Within a few seconds of my plate disappearing back into the bowels of the kitchen, a brown-haired woman in a dark shirt was moving in a rather determined way toward our table. I wasn’t sure of it at the time, but I surmised (or maybe it was hoped) that this was in fact the manager, Sonya. She got to our table with a stricken look on her face and said, “I’m really sorry, I was trying to fix the problems you already had and things are just getting worse!” I pulled out my menu, asked her if she had seen what I had been given and said, “Disregarding the lack of the sautéed mushrooms and crispy onions, the world piled couldn’t in any way be applied to what I got – but I guess you could use lean in a descriptive sentence several times.” She agreed, and she apologized. We explained that we weren’t even sure what to do, because waiting for another sandwich was going to be a problem for us time-wise. She said to us that she was really sorry and that this was not in any way typical of how things usually go there. She told us our meal was completely on the house, and she really hoped we would try again sometime in the future and to please not hold this experience against them. She then went back in the back to presumably try and hurry along my new sandwich and maybe to fire everyone involved, but I can’t be sure. At roughly a quarter past eight she returned followed by my newly remade dinner. I knew I was never going to be able to take the time to eat it because it was much too hot to touch this time, so I just patiently waited for a chance to ask for a take-out box. Sonya once again apologised, reassured us that this was not typical and said she hoped we would give them another try someday. She had brought my daughter an extra-large serving of ice cream as the final bit of her kids meal and was trying very hard to make things right.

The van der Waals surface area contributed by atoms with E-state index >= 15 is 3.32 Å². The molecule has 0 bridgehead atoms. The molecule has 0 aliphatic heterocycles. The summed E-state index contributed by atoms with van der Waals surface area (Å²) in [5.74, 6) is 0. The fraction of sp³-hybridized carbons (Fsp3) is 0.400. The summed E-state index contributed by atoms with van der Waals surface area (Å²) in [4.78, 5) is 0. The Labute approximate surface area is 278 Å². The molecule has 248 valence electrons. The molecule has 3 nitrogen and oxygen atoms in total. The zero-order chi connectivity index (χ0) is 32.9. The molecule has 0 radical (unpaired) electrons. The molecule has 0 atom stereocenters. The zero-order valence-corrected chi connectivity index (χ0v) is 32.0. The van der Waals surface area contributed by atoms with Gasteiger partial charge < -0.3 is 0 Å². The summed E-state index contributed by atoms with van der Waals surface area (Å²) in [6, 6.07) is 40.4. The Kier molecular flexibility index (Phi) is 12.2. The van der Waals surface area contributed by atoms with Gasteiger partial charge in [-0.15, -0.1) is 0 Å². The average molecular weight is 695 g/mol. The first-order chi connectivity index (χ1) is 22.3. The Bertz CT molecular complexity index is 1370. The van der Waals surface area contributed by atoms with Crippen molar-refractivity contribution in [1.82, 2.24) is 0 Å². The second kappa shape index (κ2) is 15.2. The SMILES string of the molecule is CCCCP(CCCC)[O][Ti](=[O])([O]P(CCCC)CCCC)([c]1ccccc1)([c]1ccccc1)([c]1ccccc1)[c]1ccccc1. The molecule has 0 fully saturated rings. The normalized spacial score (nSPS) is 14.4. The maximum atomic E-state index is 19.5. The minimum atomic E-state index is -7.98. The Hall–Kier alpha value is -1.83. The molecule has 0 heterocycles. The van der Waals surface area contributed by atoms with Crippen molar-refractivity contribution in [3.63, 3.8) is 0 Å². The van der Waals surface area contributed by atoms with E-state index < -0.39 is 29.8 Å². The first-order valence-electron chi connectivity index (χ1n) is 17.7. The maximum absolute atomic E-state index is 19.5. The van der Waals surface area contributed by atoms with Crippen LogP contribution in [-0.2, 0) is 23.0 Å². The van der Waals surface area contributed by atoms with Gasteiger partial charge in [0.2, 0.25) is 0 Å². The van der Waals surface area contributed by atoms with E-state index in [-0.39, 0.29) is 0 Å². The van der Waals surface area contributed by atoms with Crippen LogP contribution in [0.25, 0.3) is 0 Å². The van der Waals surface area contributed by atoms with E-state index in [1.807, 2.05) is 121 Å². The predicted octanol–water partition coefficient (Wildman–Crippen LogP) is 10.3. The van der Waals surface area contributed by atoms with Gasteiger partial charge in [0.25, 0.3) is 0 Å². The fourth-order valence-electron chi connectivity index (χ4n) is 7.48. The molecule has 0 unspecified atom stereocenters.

At 8:32 pm, almost exactly one and a half hours from the time we first spoke to the hostess/I-to-E translator, we made it back to our car with my order which had become “To go”. We felt miserable and relieved to be out of there, although somewhat satisfied that at least we hadn’t paid $40 for the whole experience. When I asked my wife if we would try and go to Crabby Joe’s again so we could use our iCoke certificate, she said “Maybe the one in Kingston?”
I almost didn’t have the heart to tell her that we were at the location the furthest east in Ontario, and that if we wanted to go again the second-closest was Port Perry – merely 195 km from our home.
A Crabby PolarBear
P.S. I do need to address the issue of what I ordered compared to what I got a final time. You’ve seen the description enough by now to have committed it to memory. The Philly BBQ Beef Sandwich I received the second time, after it was “corrected”, was still not what was on the menu. There were mushrooms on it the second time, but they were barely warm or cooked, virtually raw – no sauté-ing of mushrooms happened involving my food. However, my “crispy onions” were actually a very reasonable facsimile of sautéed, although they were actually supposed to be “crispy” which is way past sautéed. The final description of the sandwich I took home would be “Lean roast beef, with sliced slightly-cooked mushrooms and smothered in BBQ sauce. Topped with sautéed onions, a little mozzarella cheese and all piled haphazardly on Ciabatta bread”. I just wasn’t in a position to be too fussy any more by then.